Congress intended, in enacting FSIA, to codify current standards of international law regarding sovereign immunity. Texas Trading & Milling Corp. v. Federal Republic of Nigeria, 647 F.2d 300, 310 (2d Cir. 1981), cert. denied, 454 U.S. 1148, 71 L. Ed. 2d 301, 102 S. Ct. 1012 (1982). Under these standards, foreign governmental entities are subject to suit for their private or commercial acts, but are immune from suit for their public acts. E.g., Eastern Europe Domestic International Sales Corp. v. Terra, 467 F. Supp. 383, 386 (S.D.N.Y. 1979). Section 1605, the pertinent provision here, lists the situations in which a foreign state will not be immune from suit. The criteria contained in § 1605 also serve to establish that minimum contacts exist for purposes of in personam jurisdiction. Id. at 387. Each of the categories that Friedar alleges are applicable here will be addressed in turn.
Section 1605(a)(1) states that a foreign state relinquishes its claim to immunity when the foreign state "waive[s] the immunity either explicitly or by implication." Friedar argues that the Government's alleged representations that it would pay for his medical expenses constitute both explicit and implied waivers. The link between an agreement to pay expenses and a waiver of immunity is, however, tenuous at best. Entering into a contract does not, by itself, constitute waiver of immunity. Castro v. Saudi Arabia, 510 F. Supp. 309, 312 (W.D. Tex. 1980). To construe implied waiver so expansively would be inconsistent with the legislative history of FSIA and the relevant case law. See, e.g., Maritime International Nominees Establishment v. Republic of Guinea, 224 U.S. App. D.C. 119, 693 F.2d 1094, 1102-04 (D.C. Cir. 1982), cert. denied, 464 U.S. 815, 104 S. Ct. 71, 78 L. Ed. 2d 84 (1983) (agreement to submit to arbitration did not constitute implied waiver of immunity); Paterson, Zochonis (U.K.) Ltd. v. Compania United Arrow, 493 F. Supp. 621, 629 (S.D.N.Y. 1980) (designation of agent in the United States to receive service of process did not amount to an implied waiver, when the appointment was made in order to comply with Federal Maritime Commission regulations); Harris v. Vao Intourist, Moscow, 481 F. Supp. 1056, 1058 (S.D.N.Y. 1979) ("the legislative history [of FSIA] suggests that implied waivers by commercial action are not consonant with the Act's purposes; implicit waivers are reflected in actions relating to adjudication and explicit waivers are found in treaties.") I therefore find that the Government did not waive its sovereign immunity.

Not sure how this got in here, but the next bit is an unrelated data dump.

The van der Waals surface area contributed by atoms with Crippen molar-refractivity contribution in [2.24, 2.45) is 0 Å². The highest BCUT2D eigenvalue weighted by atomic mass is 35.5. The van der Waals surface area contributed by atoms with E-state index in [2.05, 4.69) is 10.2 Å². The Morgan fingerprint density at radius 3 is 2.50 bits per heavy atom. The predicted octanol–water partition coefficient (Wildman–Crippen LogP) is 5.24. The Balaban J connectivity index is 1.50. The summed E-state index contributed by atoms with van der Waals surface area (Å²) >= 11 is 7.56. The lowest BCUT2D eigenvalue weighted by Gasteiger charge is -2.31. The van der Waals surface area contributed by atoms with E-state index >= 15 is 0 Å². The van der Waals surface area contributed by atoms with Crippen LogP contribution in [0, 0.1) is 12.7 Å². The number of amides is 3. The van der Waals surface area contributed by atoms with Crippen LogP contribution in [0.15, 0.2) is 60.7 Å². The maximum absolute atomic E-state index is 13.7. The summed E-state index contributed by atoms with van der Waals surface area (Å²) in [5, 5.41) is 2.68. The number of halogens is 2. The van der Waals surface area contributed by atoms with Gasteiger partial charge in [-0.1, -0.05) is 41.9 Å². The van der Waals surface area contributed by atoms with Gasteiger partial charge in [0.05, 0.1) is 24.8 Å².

Section 1605(a) (2) describes three situations where the commercial activity of the foreign state disqualifies the state from immunity.
The applicability to the present case of all three categories described in § 1605(a) (2) hinges on whether the Government's conduct can be considered commercial. Section 1603(d) states that "the commercial character of an activity shall be determined by reference to the nature of the course of conduct or particular transaction or act, rather than reference to its purpose." The distinction between nature and purpose, however, in determining whether conduct is commercial or governmental, is often elusive. See Note, Foreign Sovereign Immunity and Commercial Activity: A Conflicts Approach, 83 Colum. L. Rev. 1440, 1480-1482 (1983).
Traditionally, a country's internal administrative activity and management of its armed forces were deemed governmental acts, over which it would be improper for another country's courts to sit in judgment. Heaney v. Government of Spain, 445 F.2d 501, 503 (2d Cir. 1971). Under FSIA, however, a government would no longer have sovereign immunity when it enters the market place to purchase supplies for its military. See, e.g., Texas Trading & Milling Corp. v. Federal Republic of Nigeria, 647 F.2d 300 (2d Cir. 1981), cert. denied, 454 U.S. 1148, 71 L. Ed. 2d 301, 102 S. Ct. 1012 (1982). In Castro v. Saudi Arabia, 510 F. Supp. 309 (W.D. Tex. 1980), the court considered whether an agreement to train Saudi soldiers in the United States could be considered "commercial activity" for immunity purposes. The court determined that while the agreement could ...